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Japan parliament passed a legal framework for clarifying the legal status of stablecoins

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Indrani bose Follow


Jun, 08 2022

Jun, 08 2022

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On Friday upper house of Japan's parliament has passed a legal framework that clarifies the legal status of stablecoins which specifies them as digital money.

This new legislation will come into effect in 2023. As a result of the bill, stablecoins would be defined as digital money that is linked to a legal tender, ensuring the right of holders to redeem them at face value. Only licensed banks registered money, transfer agents and trust companies can only issue Stablecoins with the FSA reporting that regulations governing stablecoin issuers are to be introduced in the coming months. Existing asset-backed or algorithmic stablecoins are not being existed by the bill. Coin holders must be guaranteed that they would be able to redeem stablecoins at face value by linking them to the yen or another legal tender as in Japan, stablecoins do not get listed in exchanges.

The bill was initially prepared by Japan's Financial Services Agency (FSA). The bill was planned for late 2021 and in December 2021 it was first announced. Before being approved by a majority, during the House of Councilor’s plenary session, it was accepted by the House and passed Parliament in March. Now it has been passed by a majority in the House of Councilors plenary session. The report said Japan is among the first major economies to pass a stablecoin law, even if it takes effect in one year. As per the report, this bill will provide a safety net for investors in the wake of last month's terraUSD collapse that resulted in multibillion-dollar losses.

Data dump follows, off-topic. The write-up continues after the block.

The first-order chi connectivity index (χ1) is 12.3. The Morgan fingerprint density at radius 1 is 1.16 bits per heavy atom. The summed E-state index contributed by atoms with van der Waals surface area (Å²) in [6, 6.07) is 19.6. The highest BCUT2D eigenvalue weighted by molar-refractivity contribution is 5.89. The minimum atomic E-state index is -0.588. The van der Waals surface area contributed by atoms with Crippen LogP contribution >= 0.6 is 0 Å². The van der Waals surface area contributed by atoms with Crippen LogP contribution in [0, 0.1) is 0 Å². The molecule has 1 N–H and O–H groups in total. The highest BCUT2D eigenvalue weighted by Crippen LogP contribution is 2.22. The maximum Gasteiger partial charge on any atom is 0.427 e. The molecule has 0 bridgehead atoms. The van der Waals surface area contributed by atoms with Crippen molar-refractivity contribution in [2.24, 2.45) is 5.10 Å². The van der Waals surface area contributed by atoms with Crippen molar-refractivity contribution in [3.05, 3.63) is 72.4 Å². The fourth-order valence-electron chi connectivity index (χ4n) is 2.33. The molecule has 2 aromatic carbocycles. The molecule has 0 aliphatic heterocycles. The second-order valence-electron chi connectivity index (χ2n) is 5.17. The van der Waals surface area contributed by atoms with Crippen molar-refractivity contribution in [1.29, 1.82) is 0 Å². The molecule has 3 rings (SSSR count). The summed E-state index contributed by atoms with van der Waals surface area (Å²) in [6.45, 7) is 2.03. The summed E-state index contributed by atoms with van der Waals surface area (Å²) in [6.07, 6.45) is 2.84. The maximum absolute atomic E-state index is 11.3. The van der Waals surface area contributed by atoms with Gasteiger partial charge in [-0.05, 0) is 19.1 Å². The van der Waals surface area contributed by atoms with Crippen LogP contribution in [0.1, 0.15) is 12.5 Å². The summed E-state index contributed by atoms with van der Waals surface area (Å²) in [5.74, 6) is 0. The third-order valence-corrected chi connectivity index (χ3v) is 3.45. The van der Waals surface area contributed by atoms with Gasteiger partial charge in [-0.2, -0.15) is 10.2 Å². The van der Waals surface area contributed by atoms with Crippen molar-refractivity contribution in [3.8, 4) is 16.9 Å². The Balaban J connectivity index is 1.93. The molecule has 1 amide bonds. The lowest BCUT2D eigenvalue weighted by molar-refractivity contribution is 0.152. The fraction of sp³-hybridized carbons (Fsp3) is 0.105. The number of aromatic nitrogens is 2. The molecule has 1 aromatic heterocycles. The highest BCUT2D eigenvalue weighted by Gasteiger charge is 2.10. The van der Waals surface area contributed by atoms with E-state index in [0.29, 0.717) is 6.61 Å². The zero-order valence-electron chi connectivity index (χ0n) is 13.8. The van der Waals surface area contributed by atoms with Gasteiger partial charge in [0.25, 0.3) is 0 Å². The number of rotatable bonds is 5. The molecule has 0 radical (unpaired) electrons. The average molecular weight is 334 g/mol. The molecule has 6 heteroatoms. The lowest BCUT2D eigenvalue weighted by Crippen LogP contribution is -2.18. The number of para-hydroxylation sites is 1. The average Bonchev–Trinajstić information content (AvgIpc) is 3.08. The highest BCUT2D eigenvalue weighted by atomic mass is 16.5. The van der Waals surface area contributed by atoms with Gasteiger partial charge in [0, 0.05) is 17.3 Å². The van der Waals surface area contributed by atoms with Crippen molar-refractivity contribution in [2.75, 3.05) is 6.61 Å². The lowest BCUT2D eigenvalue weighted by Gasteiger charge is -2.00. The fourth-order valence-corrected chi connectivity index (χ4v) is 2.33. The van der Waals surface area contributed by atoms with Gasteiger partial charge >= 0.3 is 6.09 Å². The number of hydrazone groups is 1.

Mitsubishi UFJ Trust and Banking Corp frame out plans to issue Progmat Coin which is its own stablecoin. Yen reserves from the trust account will fully support the Tokyo-based bank's stablecoin. In contrast, the new law does not apply to existing asset-backed stablecoins issued by overseas companies, such as Tether, or their algorithmic counterparts.

U.S. Securities and Exchange Commission (SEC) Commissioner Hester Peirce and U.S. Treasury Secretary Janet Yellen, join a debate where the need for clear regulatory rules about the use of cryptocurrencies and stablecoins was highlighted. At the beginning of this week, the Bank of England wanted to have the ability to intervene to oversee stablecoin.

Stablecoins are cryptocurrencies whose value is tied to an external asset, such as the dollar or gold, to stabilize their price 

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Indrani bose

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